Wednesday, February 5, 2014

The Sultry Winch

Winches on board sailboats make trimming sails much easier - unless they're frozen.  Such was the case here. Desiree's bronze,  Lewmar 40, two-speed Mothers of Mechanical Advantage brought low by the elements.

These winches adorned their delaminated pads as leaves composted in the main spindle, old grease congealed on the gears and bees (yes bees) made their homes under the casing in between the cogs. That said, these are made super-tough and of good material so they can take a fair amount of abuse. Getting them back in order, however, took a lot of elbow grease, WD-40, a couple of new pawl springs and winch grease.

Once you remove the locking ring from the main spindle, the whole casing will lift right off. These rings can be tricky, but a screwdriver or knife edge will let you get the purchase you need. Once the ring is off and before lifting the casing, take off the metal plate around the spindle. Beneath it you will see two pawls designed to keep the winch operating in one direction. These pawls have little springs in the middle. Take the pawls out with care so as to not lose the spring (the first time you do this - and probably the second - you will likely lose the spring anyway; don't say I didn't warn you, but have some spares handy).
The Naked Winch

With the casing off, the roller bearings lift right off.  I find that a toothbrush and WD-40 will clean these about as well as anything, but it is a messy job and you will go through a lot of rags or paper towels.

The Lower Gears 

The lower gears are held in by a spindle (it's the shiny metal square on top of the lower gears in the picture above).  This spindle goes through the middle of the gears and they turn around it. In winches such as Desiree's  that have sat for so long, old grease has caked up around the spindle which either inhibits the gears' ability to turn or it stops them completely. In my case, the spindle was frozen - mostly because of gunk rather than from rust or corrosion.

Before you can remove the spindle, it has to be rotated such that it will come out clean. In it's working mode the flat square metal tab at the top of the spindle rests under a lip on the housing. This prevents it from coming out unexpectedly.

In the picture to the left, this tab is under the housing. In the "Naked Winch" picture above, it is rotated ready for removal. In my case, getting this tab to rotate took a lot of Liquid Wrench and some gentle, strategic taps with a hammer via an awl.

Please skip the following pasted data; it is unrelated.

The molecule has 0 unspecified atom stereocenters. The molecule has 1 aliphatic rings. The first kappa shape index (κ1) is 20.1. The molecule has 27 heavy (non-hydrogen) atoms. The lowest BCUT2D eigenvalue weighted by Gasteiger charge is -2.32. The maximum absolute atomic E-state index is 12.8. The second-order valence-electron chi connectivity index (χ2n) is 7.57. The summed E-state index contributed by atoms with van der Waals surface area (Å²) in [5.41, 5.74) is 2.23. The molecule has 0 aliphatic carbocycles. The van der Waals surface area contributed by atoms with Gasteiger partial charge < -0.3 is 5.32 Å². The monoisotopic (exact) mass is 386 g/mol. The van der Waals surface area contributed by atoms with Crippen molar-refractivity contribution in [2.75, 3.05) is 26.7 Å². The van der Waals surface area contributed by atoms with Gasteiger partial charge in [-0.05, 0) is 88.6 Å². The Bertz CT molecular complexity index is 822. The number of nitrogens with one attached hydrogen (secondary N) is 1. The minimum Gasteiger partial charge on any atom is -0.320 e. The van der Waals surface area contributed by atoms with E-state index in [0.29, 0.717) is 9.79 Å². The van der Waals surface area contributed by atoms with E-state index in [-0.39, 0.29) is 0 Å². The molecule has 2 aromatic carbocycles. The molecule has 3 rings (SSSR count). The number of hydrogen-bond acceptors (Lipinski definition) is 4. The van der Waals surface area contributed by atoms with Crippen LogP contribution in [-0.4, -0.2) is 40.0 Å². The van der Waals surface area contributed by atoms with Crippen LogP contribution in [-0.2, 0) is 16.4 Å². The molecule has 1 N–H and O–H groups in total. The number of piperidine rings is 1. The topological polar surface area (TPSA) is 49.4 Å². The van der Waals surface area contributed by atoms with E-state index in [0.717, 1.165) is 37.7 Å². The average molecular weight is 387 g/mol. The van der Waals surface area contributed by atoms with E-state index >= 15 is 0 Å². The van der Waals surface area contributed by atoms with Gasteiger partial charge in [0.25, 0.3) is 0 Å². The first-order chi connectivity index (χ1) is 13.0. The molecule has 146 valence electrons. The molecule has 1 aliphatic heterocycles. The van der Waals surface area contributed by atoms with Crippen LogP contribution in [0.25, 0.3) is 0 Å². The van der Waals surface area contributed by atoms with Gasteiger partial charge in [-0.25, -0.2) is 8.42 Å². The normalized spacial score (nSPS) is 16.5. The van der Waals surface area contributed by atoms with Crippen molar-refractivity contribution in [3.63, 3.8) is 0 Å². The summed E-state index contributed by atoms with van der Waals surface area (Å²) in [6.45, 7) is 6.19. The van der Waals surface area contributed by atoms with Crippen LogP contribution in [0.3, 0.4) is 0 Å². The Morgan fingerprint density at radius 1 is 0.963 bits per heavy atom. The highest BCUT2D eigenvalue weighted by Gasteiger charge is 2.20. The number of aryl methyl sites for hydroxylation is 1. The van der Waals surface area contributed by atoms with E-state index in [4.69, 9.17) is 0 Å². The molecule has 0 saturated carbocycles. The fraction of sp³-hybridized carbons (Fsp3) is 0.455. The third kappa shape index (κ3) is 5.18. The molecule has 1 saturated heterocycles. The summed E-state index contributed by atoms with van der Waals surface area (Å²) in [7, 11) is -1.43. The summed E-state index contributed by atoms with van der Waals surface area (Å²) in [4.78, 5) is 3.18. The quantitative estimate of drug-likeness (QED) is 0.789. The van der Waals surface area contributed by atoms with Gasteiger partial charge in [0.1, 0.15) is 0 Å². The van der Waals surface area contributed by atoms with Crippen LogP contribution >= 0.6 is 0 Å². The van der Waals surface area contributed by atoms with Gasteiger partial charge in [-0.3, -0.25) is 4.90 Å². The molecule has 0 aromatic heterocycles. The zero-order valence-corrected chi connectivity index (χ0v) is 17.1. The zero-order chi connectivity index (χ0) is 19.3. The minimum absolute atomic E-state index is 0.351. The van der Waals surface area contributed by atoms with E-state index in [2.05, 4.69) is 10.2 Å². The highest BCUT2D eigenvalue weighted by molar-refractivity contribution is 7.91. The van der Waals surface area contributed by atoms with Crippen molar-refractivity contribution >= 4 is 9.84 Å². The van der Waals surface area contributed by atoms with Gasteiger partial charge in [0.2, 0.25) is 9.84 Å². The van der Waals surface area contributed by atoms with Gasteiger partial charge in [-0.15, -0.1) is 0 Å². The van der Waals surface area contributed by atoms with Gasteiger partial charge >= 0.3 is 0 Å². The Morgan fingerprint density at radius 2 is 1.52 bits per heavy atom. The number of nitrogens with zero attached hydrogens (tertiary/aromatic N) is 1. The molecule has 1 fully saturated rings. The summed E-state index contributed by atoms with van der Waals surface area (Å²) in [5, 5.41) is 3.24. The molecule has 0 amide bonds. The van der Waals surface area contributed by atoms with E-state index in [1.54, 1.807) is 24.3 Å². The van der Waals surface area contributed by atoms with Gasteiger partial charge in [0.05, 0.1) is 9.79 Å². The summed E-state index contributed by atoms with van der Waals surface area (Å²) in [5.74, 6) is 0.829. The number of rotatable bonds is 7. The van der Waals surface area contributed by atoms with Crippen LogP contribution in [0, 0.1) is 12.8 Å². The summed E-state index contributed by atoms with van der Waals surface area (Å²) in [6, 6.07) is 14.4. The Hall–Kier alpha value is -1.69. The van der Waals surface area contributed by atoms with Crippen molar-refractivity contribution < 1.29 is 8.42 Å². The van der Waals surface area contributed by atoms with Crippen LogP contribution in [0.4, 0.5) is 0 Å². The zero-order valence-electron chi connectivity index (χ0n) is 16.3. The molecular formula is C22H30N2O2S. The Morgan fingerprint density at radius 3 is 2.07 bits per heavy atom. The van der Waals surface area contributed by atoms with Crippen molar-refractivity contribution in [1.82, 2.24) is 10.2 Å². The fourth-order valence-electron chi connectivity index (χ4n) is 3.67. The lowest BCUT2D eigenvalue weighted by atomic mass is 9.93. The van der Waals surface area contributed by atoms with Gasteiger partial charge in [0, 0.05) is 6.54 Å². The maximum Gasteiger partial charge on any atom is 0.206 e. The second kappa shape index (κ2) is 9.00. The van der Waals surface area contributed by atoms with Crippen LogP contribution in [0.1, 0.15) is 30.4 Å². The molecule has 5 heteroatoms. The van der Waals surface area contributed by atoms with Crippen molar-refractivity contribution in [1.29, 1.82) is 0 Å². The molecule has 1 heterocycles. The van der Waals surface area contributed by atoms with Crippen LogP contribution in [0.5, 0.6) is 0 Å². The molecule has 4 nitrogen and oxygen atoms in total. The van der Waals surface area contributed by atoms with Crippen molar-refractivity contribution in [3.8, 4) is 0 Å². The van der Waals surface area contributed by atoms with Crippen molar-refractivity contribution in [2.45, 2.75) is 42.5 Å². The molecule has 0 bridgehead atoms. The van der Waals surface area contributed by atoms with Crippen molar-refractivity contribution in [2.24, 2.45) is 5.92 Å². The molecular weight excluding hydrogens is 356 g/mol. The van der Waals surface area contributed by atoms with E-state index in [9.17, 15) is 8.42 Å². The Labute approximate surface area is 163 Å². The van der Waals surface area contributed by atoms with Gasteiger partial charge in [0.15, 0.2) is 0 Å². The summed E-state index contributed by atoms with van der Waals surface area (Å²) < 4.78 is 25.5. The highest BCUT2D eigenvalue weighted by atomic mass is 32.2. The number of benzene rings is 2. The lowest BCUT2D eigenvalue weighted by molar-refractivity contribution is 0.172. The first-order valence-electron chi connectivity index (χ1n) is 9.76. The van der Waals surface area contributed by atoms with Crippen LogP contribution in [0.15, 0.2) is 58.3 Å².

To remove the spindle, it may be necessary to invert the winch and tap with an awl or a small wooden dowel and hammer from the bottom. This does not require a lot of force - just enough to kick loose the junk and push the spindle up through the gears and housing.

Here you can see the spindle almost free of the gears. Remove the spindle and the gears and clean them up. Again, a toothbrush and WD-40 does a pretty fair job; look carefully though, some of the old grease will have hardened on the cogs or spindle and may need to be scraped off. A knife edge will usually do the trick. 

Here are the dirty pawls, spindle, pawl springs and a bunch of gunk. 

Lubing the Winch

I have heard and read about people using all types of different greases on the winches to good effect, but I simply used a tube of West Marine winch grease because it is what I had. White lithium grease also works well and some have suggested Water Wheel Bearing grease. In any event, you want something that will stand up to the marine environment. Once you lube the lower gears and the roller bearings, you're pretty much good to go. Reassemble taking particular care not to lose the pawl springs. They can be a little tricky to get in, but not impossible. It's a good idea to have some spares even so.  NOTE: Do not grease the pawls. You do not want them to get gummed up. A couple of drops of 3:1 machine oil will do you there. 

My experience with winches are that they are generally bullet-proof. In consequence, they are often neglected.  In truth, they should be dismantled, checked, cleaned and re-greased at the end of each season or as part of the fitting out work in the spring. It doesn't take long to do and you'll notice the difference. Winches carry heavy loads and their failure under load can be, if not catastrophic, at least exciting - but not in a good way. 

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